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What happens if a company name is an already existing commonly used word, i.e. Always? Could for example, a movie studio decide to make a movie and call it "Always", even though there is a feminine care company brand with the same name? Can common words such as "always" be trademarked by one specific company, or are they too much of a general word for such a claim?

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    Have you done any research on trademark protection? Please read the wikipedia article on trademark protection and the other trademark questions on this site. – phoog Apr 27 '17 at 5:41
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    if i found the answer i wouldn't be asking here, would i? – The Cat-alyst Apr 27 '17 at 14:48
  • Presumably not, but your question implicates some rather elementary concepts of trademark law, so it looks like you didn't do any research, and the question is also therefore rather broad. If you can edit your question to explain what you found, and why it didn't satisfy you, you'll be more likely to get a helpful answer. – phoog Apr 27 '17 at 14:52
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    everything ifound was in terms of trademarks that have become common words i.e. xeros. However, nothing talks about what happens if a trademark is an already existing word i.e. always. – The Cat-alyst Apr 27 '17 at 17:51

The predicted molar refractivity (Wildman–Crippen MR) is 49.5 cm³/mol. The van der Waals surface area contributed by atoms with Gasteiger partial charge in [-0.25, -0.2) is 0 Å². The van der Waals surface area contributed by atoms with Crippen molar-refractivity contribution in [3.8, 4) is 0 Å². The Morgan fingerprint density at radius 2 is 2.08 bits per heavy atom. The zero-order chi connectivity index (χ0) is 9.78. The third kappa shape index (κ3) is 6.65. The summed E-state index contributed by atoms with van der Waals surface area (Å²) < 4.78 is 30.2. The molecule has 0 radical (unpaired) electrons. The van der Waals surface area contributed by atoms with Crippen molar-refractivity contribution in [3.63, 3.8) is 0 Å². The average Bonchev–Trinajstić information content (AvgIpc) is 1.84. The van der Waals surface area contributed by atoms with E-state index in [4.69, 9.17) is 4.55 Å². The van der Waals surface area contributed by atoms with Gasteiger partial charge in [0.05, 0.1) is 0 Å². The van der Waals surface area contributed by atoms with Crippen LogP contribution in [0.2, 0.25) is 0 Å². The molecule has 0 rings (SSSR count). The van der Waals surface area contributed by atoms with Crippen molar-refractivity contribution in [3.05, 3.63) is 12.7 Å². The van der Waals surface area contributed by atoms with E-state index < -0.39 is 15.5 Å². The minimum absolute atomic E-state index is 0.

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The thing your example seems to miss is that trademark protection does not prevent other people from using the trademark for any purpose whatsoever; it only concerns the use of the trademark for the purpose of selling a particular product or service. A movie studio can call their movie Always because they're not selling feminine hygiene products. Indeed, even if they were selling something else it might be fine; consider Delta Airlines and the Delta Faucet Company or Dove chocolate and Dove soap.

Can common words such as "always" be trademarked ...

Why yes. As your question notes, the word has been trademarked.

... by one specific company?

For each product, yes. But an unrelated company might be able to trademark "always" in connection with an unrelated product.

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The standard for trademark registration is distinctiveness. Is the mark distinctive with respect to the source or producer of the goods or services?

Proposed marks that already have a meaning fall into three categories:

  • marks that are arbitrary ("APPLE", for computers) or suggestive ("DROPBOX", for the cloud storage service)
  • marks that are merely descriptive ("REGISTRY OF MEDICAL PATHOLOGISTS")
  • marks that are generic terms ("COMPUTER", for computers, or "APPLE", for apples)

Arbitrary or suggestive marks are immediately registrable without having to prove acquired distinctiveness.

Marks that are merely descriptive are registrable only after proving that the mark has acquired distinctiveness.

Generic marks are never registrable.

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